Top 15 Movies Like Doom You Need To Watch

Movies Like Doom

When one thinks of the FPS classic, Doom, images come to mind of facing down the hordes of hell with nothing but a shotgun and some elbow grease.

Unfortunately, the same cannot be said for the feature film adaptation of that beloved game. However, we do have movies that capture the mood and tone of Doom.

Here are the top 15 movies like Doom and none of them feature Dwayne Johnson!

15. Aliens (1986)

While Aliens may be more associated with Halo, the film introduced the trope of the “space marine” which has been present in gaming culture ever since.

In James Cameron’s follow-up to Alien, a group of Colonial Marines face off against a hive of Xenomorphs straight out of H.R. Geiger’s bad acid trip.

These marines are no match for the Xenomorphs, and only Miss Ellen Ripley (played by Sigourney Weaver) has the balls to take down the Xenomorph Queen in the best fight scene to take place inside a hangar.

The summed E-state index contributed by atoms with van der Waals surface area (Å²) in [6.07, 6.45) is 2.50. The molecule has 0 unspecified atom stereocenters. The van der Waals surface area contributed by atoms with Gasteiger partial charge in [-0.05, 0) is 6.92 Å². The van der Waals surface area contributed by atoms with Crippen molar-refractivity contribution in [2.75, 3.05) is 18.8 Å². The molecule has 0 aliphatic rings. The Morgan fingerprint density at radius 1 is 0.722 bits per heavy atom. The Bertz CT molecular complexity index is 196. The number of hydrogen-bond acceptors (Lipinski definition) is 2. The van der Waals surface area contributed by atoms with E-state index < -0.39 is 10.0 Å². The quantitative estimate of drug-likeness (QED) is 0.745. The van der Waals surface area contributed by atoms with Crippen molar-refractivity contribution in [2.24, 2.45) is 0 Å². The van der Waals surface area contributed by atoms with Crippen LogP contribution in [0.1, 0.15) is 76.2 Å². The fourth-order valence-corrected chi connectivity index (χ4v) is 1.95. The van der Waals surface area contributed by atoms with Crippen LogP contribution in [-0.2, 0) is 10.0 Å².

Sigourney Weaver was nominated for Best Actress at the Oscars in 1987, making her the first actress nominated for a science fiction film.

14. Predators (2010)

Predators is the third movie of the Predator franchise but the sixth movie in the joined Predator/Alien franchise. If you are confused by that chronology, all you need to know is that film director Nimrod Antal successfully captures the displacement felt in the first level of Doom. A group of humans is dropped into a jungle game preserve to be hunted by the Predators - a motley crew of fierce individuals that includes black-ops soldiers, convicts, and . . . Topher Grace? The human survivors, led by an unlikely Adrian Brody, slowly come to the realization that the alien hunters may not be their only adversaries on the planet.

Nimrod Antal also directed the Metallica concert/zombie film, Through the Never in 2013.

13. Predator (1987)